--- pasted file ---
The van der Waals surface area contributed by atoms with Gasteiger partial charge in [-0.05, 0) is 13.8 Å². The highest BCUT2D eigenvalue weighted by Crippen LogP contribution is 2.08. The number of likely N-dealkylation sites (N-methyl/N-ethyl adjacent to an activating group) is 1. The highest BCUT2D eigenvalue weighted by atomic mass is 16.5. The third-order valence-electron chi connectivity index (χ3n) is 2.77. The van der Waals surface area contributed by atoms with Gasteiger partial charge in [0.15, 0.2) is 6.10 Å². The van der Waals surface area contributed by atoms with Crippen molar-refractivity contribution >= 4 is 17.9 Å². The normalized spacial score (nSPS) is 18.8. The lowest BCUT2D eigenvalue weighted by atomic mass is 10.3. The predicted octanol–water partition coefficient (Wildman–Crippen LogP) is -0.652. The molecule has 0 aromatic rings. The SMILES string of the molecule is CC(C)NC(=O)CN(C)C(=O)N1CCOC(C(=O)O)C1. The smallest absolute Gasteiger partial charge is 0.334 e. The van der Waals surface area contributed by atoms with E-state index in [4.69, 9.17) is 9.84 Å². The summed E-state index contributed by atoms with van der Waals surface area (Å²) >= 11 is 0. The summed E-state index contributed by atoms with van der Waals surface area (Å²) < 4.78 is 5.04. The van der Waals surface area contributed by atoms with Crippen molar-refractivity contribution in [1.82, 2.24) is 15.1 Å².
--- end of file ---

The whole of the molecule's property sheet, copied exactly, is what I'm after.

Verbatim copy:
The van der Waals surface area contributed by atoms with Gasteiger partial charge in [-0.05, 0) is 13.8 Å². The highest BCUT2D eigenvalue weighted by Crippen LogP contribution is 2.08. The number of likely N-dealkylation sites (N-methyl/N-ethyl adjacent to an activating group) is 1. The highest BCUT2D eigenvalue weighted by atomic mass is 16.5. The third-order valence-electron chi connectivity index (χ3n) is 2.77. The van der Waals surface area contributed by atoms with Gasteiger partial charge in [0.15, 0.2) is 6.10 Å². The van der Waals surface area contributed by atoms with Crippen molar-refractivity contribution >= 4 is 17.9 Å². The normalized spacial score (nSPS) is 18.8. The lowest BCUT2D eigenvalue weighted by atomic mass is 10.3. The predicted octanol–water partition coefficient (Wildman–Crippen LogP) is -0.652. The molecule has 0 aromatic rings. The SMILES string of the molecule is CC(C)NC(=O)CN(C)C(=O)N1CCOC(C(=O)O)C1. The smallest absolute Gasteiger partial charge is 0.334 e. The van der Waals surface area contributed by atoms with E-state index in [4.69, 9.17) is 9.84 Å². The summed E-state index contributed by atoms with van der Waals surface area (Å²) >= 11 is 0. The summed E-state index contributed by atoms with van der Waals surface area (Å²) < 4.78 is 5.04. The van der Waals surface area contributed by atoms with Crippen molar-refractivity contribution in [1.82, 2.24) is 15.1 Å².